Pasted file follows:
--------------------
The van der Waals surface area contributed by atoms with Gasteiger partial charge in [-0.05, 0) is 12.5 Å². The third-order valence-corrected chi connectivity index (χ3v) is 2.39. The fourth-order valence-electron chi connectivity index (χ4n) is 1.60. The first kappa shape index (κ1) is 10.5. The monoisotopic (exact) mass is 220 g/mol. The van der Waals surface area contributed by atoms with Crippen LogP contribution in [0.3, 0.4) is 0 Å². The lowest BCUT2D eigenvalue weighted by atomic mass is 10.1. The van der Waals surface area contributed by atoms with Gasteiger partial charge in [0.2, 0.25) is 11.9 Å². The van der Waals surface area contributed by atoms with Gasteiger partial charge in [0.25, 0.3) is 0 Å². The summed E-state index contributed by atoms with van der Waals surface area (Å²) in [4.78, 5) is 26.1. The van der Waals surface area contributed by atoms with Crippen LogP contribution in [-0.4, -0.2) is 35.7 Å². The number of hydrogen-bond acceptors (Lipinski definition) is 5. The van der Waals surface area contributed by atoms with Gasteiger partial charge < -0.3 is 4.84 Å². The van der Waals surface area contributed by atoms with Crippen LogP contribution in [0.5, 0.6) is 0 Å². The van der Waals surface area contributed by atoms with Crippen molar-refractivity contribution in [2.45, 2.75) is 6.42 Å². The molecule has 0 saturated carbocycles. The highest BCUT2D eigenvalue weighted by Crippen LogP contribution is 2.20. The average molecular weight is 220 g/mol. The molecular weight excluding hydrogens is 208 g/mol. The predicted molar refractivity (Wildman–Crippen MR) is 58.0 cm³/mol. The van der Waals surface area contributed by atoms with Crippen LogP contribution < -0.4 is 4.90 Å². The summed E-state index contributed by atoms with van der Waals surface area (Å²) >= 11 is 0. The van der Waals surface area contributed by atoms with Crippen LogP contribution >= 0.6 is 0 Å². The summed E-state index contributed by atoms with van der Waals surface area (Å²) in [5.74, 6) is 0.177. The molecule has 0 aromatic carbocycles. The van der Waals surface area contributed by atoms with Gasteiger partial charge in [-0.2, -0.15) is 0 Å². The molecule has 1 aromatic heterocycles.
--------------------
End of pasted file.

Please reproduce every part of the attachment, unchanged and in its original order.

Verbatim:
The van der Waals surface area contributed by atoms with Gasteiger partial charge in [-0.05, 0) is 12.5 Å². The third-order valence-corrected chi connectivity index (χ3v) is 2.39. The fourth-order valence-electron chi connectivity index (χ4n) is 1.60. The first kappa shape index (κ1) is 10.5. The monoisotopic (exact) mass is 220 g/mol. The van der Waals surface area contributed by atoms with Crippen LogP contribution in [0.3, 0.4) is 0 Å². The lowest BCUT2D eigenvalue weighted by atomic mass is 10.1. The van der Waals surface area contributed by atoms with Gasteiger partial charge in [0.2, 0.25) is 11.9 Å². The van der Waals surface area contributed by atoms with Gasteiger partial charge in [0.25, 0.3) is 0 Å². The summed E-state index contributed by atoms with van der Waals surface area (Å²) in [4.78, 5) is 26.1. The van der Waals surface area contributed by atoms with Crippen LogP contribution in [-0.4, -0.2) is 35.7 Å². The number of hydrogen-bond acceptors (Lipinski definition) is 5. The van der Waals surface area contributed by atoms with Gasteiger partial charge < -0.3 is 4.84 Å². The van der Waals surface area contributed by atoms with Crippen LogP contribution in [0.5, 0.6) is 0 Å². The van der Waals surface area contributed by atoms with Crippen molar-refractivity contribution in [2.45, 2.75) is 6.42 Å². The molecule has 0 saturated carbocycles. The highest BCUT2D eigenvalue weighted by Crippen LogP contribution is 2.20. The average molecular weight is 220 g/mol. The molecular weight excluding hydrogens is 208 g/mol. The predicted molar refractivity (Wildman–Crippen MR) is 58.0 cm³/mol. The van der Waals surface area contributed by atoms with Crippen LogP contribution < -0.4 is 4.90 Å². The summed E-state index contributed by atoms with van der Waals surface area (Å²) >= 11 is 0. The van der Waals surface area contributed by atoms with Crippen LogP contribution >= 0.6 is 0 Å². The summed E-state index contributed by atoms with van der Waals surface area (Å²) in [5.74, 6) is 0.177. The molecule has 0 aromatic carbocycles. The van der Waals surface area contributed by atoms with Gasteiger partial charge in [-0.2, -0.15) is 0 Å². The molecule has 1 aromatic heterocycles.